A microscope allows a scientist to observe objects that are so small that they are invisible to the naked eye.
The word Microscope comes from two Greek words:-
Micro - This means "Small"
Scope - This means "To look at"
The diagram below shows the main parts of a microscope:-
How to Use a Microscope
Microscopes are quite complicated tools, but when properly, they can show incredible details that could not be seen with the naked eye. In order to use a microscope correctly, the method below should be followed:-
Turn the Objective Lenses until the smallest lens clicks into place.
2. Turn on the light source.
3. Use the coarse focus dial to move the stage downwards.
4. Place a microscope slide onto the middle of the stage.
5. Use the coarse focus dial to move the stage until it is very close to the objective lens, but make sure it does not touch the lens!
6. Look through the eyepiece and move the coarse focus dial to very slowly move the stage away from the objective lens. Stop when the Image is at its clearest.
7. Use the fine focus dial to make the image as clear as possible.
Images Through a Microscope
The following images show a variety of objects as seen through a microscope. Some of the objects will be common items, other will be objects that will be looked at later in the unit:-
The image above shows a microscopic view of newspaper. As can be seen, the letters printed on newspaper aren't as clean and solid as they appear to the naked eye.
The Image above shows a microscopic view of the surface of a leaf. The small "sections" in the leaf are called cells, and will be main focus of this unit.
The image above shows a microscopic view of a butterfly wing. The colour pattern on a butterfly depends on the pigments within the cells of the wing.
The Image above shows a microscopic view of snowflakes. Each one is unique, the shape of each snowflake never repeats.
The image above shows a microscopic view of newly hatched Spiderlings. This photo was taken using a specialised microscope to show a 3D image.
The image above shows a microscopic view of a Tardigrade. This image was not taken with an optical microscope, but with an electron microscope. This high-tech microscope doesn't work using light, but uses electrons instead. This allows much smaller objects to be observed than can be with light. How an electron microscope works will be discussed in Higher Physics.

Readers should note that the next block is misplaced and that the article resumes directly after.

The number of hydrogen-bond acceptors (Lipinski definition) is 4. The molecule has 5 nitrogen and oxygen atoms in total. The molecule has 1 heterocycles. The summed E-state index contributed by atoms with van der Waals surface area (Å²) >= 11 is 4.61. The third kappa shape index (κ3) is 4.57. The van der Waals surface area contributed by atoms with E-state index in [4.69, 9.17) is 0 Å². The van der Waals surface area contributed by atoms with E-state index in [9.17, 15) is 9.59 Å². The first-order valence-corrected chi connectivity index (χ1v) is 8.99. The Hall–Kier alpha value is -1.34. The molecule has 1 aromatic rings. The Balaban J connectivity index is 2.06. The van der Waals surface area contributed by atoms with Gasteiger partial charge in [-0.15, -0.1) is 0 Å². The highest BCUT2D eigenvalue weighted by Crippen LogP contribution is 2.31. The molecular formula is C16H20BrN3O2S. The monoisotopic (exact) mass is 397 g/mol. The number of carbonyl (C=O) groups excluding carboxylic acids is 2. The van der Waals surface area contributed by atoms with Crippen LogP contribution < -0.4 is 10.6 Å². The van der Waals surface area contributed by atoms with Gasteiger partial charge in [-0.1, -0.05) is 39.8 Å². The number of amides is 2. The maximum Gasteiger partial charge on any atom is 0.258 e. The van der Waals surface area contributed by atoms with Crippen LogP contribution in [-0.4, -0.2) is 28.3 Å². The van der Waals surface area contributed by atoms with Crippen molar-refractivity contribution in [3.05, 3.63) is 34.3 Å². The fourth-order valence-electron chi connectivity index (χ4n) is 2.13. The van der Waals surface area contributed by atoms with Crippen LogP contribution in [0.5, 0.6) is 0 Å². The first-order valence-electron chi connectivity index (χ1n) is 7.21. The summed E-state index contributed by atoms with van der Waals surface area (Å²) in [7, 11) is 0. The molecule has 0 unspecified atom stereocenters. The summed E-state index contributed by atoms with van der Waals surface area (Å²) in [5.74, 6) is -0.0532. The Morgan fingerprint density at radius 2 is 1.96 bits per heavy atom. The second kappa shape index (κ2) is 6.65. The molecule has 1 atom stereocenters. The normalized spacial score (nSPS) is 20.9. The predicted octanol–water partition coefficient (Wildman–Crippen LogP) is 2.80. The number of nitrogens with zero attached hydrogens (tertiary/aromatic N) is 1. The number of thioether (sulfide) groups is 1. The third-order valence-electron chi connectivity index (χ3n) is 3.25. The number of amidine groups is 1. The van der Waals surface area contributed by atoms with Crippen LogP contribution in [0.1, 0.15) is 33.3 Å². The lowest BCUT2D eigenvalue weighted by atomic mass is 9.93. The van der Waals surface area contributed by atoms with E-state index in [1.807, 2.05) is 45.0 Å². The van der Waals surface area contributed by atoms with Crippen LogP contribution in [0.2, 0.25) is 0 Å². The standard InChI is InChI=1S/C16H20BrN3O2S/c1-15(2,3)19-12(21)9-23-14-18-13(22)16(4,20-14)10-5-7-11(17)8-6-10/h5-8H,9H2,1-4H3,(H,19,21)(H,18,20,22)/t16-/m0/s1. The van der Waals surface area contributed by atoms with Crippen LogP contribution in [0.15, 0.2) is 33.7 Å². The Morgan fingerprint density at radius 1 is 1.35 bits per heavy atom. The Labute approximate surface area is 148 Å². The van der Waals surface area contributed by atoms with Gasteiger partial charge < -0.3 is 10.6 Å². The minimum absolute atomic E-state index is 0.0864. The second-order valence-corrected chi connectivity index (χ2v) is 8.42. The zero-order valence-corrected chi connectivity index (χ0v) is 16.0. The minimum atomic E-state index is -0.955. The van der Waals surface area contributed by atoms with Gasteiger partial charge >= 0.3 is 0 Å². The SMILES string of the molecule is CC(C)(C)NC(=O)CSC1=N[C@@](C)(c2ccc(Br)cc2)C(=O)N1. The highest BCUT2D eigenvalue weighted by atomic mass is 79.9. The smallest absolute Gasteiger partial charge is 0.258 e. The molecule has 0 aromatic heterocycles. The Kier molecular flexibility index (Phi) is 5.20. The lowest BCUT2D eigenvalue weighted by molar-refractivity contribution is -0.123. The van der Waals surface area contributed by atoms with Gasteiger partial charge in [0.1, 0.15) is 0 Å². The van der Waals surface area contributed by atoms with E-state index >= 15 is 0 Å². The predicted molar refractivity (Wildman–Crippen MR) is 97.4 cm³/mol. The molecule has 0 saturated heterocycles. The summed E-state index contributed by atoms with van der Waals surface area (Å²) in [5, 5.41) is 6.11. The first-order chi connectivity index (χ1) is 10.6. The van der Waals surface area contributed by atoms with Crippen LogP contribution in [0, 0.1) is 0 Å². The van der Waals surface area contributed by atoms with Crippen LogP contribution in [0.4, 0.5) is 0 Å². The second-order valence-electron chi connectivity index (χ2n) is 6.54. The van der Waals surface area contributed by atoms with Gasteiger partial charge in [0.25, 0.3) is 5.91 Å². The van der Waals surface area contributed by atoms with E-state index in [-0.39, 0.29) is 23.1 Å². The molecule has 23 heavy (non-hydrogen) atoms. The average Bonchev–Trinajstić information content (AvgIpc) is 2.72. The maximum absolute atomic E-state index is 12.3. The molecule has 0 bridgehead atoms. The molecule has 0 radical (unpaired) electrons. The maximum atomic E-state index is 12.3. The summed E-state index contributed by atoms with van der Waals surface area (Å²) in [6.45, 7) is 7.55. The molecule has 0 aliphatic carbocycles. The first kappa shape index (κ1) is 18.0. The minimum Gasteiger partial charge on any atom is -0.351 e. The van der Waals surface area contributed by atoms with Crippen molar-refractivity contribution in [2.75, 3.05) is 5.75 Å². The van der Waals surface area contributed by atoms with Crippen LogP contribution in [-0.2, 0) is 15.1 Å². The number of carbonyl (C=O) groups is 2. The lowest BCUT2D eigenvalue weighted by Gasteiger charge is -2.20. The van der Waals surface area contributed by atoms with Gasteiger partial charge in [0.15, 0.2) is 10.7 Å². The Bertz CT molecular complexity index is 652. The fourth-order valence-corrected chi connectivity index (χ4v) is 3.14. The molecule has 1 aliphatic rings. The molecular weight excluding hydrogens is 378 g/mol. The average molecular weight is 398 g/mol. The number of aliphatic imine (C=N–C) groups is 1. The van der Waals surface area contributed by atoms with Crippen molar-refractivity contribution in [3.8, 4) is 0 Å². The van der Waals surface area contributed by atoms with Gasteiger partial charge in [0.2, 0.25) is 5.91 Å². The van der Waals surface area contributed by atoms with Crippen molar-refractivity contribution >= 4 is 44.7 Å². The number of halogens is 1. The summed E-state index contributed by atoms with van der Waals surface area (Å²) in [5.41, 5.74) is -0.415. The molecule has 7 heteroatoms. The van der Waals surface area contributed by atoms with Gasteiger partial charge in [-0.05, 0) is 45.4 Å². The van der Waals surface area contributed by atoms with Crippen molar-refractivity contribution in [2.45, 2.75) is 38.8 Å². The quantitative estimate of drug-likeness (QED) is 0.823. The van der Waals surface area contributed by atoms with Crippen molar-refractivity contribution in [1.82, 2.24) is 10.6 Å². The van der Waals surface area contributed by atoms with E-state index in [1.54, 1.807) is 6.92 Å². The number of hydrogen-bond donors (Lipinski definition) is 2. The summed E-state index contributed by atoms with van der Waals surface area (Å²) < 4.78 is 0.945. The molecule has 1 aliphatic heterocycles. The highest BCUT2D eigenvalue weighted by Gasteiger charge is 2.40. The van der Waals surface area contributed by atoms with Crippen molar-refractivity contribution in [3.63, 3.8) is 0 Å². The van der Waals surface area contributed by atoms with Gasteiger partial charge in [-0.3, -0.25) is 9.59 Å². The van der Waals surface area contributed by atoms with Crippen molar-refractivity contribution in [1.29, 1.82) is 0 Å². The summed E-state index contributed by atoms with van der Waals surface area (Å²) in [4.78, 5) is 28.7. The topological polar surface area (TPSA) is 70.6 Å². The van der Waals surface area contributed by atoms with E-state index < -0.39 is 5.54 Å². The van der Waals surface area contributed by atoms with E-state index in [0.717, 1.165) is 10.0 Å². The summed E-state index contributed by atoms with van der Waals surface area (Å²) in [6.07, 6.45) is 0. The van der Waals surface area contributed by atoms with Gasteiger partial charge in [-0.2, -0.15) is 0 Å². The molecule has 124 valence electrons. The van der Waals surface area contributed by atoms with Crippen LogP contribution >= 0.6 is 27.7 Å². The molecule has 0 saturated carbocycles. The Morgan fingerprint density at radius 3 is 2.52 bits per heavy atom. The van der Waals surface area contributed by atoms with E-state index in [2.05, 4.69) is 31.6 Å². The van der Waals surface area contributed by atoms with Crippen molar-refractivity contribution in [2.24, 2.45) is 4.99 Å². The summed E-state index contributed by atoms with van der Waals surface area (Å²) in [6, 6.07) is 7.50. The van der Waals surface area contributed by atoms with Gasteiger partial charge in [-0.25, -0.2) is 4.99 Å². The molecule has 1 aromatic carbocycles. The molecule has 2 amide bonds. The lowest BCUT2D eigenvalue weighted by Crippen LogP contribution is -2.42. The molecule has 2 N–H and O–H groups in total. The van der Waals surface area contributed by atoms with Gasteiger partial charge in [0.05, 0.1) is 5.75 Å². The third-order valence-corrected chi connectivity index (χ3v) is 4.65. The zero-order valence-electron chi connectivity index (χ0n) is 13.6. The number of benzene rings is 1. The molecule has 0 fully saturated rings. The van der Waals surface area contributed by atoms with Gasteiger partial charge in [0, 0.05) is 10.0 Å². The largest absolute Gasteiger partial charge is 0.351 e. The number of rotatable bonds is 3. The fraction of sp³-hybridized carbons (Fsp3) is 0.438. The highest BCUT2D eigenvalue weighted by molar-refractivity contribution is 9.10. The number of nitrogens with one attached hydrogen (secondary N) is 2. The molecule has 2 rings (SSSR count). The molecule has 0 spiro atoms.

As a Microbiologist, you would study micro-organisms such as bacteria, viruses, fungi and algae. Your work could be used to prevent diseases, make new medicines or grow more food.
You could work in a variety of different areas.
If you work in healthcare as a clinical microbiologist you would identify pathogens – which produce diseases – and work out how to protect communities from the spread of infection.
You would also present the findings of your research, supervise the work of support staff and do administrative work.
If you work as a researcher and lecturer in a university or teaching hospital, you would tutor, mentor and supervise students.
A Career as a Microbiologist
Salary: from £30,000 to £104,000 per year
Microbiologist working hours: 9am to 5pm, Monday to Friday. For some jobs you may need to work an on-call rota.
Typical entry requirements: A degree in microbiology (SCQF level 9/10), or another degree with a microbiology focus. Employers may expect a postgraduate qualification and relevant work experience.
To enter a microbiology degree (SCQF level 9/10) usually requires National 5 qualifications and a minimum of four Highers at BBBB or above. Some courses require qualifications in one sitting.
Entry to a postgraduate course (SCQF level 11) typically requires an honours degree in microbiology or biological sciences. Some universities offer an integrated master's which combines a degree and master's qualification over five years.
Attention to detail
Working with technology